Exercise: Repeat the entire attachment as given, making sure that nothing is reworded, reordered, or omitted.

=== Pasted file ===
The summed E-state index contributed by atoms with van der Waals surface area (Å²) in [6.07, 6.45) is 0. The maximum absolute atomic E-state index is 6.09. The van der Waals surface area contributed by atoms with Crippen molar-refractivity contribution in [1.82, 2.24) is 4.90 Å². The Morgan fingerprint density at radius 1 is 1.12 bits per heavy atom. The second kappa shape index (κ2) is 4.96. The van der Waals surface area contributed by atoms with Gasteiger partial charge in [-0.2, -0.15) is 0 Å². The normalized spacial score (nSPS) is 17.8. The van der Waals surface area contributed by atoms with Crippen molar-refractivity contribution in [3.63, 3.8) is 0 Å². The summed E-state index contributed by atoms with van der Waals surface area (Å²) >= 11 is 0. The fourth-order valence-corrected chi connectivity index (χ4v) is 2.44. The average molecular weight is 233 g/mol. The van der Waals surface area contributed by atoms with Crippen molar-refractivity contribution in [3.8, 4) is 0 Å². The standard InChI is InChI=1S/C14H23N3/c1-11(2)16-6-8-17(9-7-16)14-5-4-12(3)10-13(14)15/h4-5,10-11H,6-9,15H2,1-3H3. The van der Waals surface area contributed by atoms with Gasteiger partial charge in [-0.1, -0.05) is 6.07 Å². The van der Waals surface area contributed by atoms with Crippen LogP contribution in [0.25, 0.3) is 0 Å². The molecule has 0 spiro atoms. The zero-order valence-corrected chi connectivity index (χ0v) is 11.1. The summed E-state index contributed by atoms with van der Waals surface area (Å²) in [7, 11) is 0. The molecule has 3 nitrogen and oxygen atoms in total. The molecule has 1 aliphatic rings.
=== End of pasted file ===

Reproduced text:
The summed E-state index contributed by atoms with van der Waals surface area (Å²) in [6.07, 6.45) is 0. The maximum absolute atomic E-state index is 6.09. The van der Waals surface area contributed by atoms with Crippen molar-refractivity contribution in [1.82, 2.24) is 4.90 Å². The Morgan fingerprint density at radius 1 is 1.12 bits per heavy atom. The second kappa shape index (κ2) is 4.96. The van der Waals surface area contributed by atoms with Gasteiger partial charge in [-0.2, -0.15) is 0 Å². The normalized spacial score (nSPS) is 17.8. The van der Waals surface area contributed by atoms with Crippen molar-refractivity contribution in [3.63, 3.8) is 0 Å². The summed E-state index contributed by atoms with van der Waals surface area (Å²) >= 11 is 0. The fourth-order valence-corrected chi connectivity index (χ4v) is 2.44. The average molecular weight is 233 g/mol. The van der Waals surface area contributed by atoms with Crippen molar-refractivity contribution in [3.8, 4) is 0 Å². The standard InChI is InChI=1S/C14H23N3/c1-11(2)16-6-8-17(9-7-16)14-5-4-12(3)10-13(14)15/h4-5,10-11H,6-9,15H2,1-3H3. The van der Waals surface area contributed by atoms with Gasteiger partial charge in [-0.1, -0.05) is 6.07 Å². The van der Waals surface area contributed by atoms with Crippen LogP contribution in [0.25, 0.3) is 0 Å². The molecule has 0 spiro atoms. The zero-order valence-corrected chi connectivity index (χ0v) is 11.1. The summed E-state index contributed by atoms with van der Waals surface area (Å²) in [7, 11) is 0. The molecule has 3 nitrogen and oxygen atoms in total. The molecule has 1 aliphatic rings.